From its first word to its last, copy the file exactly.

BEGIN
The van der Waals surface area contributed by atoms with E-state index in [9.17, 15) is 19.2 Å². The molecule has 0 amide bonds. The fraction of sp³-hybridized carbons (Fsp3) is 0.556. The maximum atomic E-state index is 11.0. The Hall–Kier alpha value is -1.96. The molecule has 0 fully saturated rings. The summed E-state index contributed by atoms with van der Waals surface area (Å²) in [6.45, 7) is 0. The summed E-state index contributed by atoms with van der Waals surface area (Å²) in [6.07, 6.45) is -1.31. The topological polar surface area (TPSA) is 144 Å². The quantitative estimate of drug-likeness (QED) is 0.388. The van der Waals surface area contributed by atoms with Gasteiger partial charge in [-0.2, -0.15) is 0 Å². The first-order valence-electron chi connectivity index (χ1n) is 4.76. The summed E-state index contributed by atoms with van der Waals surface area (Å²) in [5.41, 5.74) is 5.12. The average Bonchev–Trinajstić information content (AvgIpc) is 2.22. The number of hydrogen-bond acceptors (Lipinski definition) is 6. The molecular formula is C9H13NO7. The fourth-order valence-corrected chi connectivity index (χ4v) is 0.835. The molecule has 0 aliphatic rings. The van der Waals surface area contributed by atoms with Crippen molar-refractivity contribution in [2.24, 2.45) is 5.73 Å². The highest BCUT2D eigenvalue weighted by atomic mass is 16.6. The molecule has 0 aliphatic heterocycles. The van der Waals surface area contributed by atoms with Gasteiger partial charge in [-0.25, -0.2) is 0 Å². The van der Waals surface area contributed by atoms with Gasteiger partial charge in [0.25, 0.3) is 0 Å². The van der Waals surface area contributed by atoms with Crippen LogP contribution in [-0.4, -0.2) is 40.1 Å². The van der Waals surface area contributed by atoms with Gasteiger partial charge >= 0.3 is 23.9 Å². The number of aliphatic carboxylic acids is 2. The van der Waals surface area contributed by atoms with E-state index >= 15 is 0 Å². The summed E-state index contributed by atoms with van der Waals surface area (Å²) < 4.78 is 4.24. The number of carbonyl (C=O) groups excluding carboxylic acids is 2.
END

The van der Waals surface area contributed by atoms with E-state index in [9.17, 15) is 19.2 Å². The molecule has 0 amide bonds. The fraction of sp³-hybridized carbons (Fsp3) is 0.556. The maximum atomic E-state index is 11.0. The Hall–Kier alpha value is -1.96. The molecule has 0 fully saturated rings. The summed E-state index contributed by atoms with van der Waals surface area (Å²) in [6.45, 7) is 0. The summed E-state index contributed by atoms with van der Waals surface area (Å²) in [6.07, 6.45) is -1.31. The topological polar surface area (TPSA) is 144 Å². The quantitative estimate of drug-likeness (QED) is 0.388. The van der Waals surface area contributed by atoms with Gasteiger partial charge in [-0.2, -0.15) is 0 Å². The first-order valence-electron chi connectivity index (χ1n) is 4.76. The summed E-state index contributed by atoms with van der Waals surface area (Å²) in [5.41, 5.74) is 5.12. The average Bonchev–Trinajstić information content (AvgIpc) is 2.22. The number of hydrogen-bond acceptors (Lipinski definition) is 6. The molecular formula is C9H13NO7. The fourth-order valence-corrected chi connectivity index (χ4v) is 0.835. The molecule has 0 aliphatic rings. The van der Waals surface area contributed by atoms with Crippen molar-refractivity contribution in [2.24, 2.45) is 5.73 Å². The highest BCUT2D eigenvalue weighted by atomic mass is 16.6. The molecule has 0 aliphatic heterocycles. The van der Waals surface area contributed by atoms with Gasteiger partial charge in [-0.25, -0.2) is 0 Å². The van der Waals surface area contributed by atoms with Gasteiger partial charge in [0.25, 0.3) is 0 Å². The van der Waals surface area contributed by atoms with Crippen LogP contribution in [-0.4, -0.2) is 40.1 Å². The van der Waals surface area contributed by atoms with Gasteiger partial charge >= 0.3 is 23.9 Å². The number of aliphatic carboxylic acids is 2. The van der Waals surface area contributed by atoms with E-state index >= 15 is 0 Å². The summed E-state index contributed by atoms with van der Waals surface area (Å²) < 4.78 is 4.24. The number of carbonyl (C=O) groups excluding carboxylic acids is 2.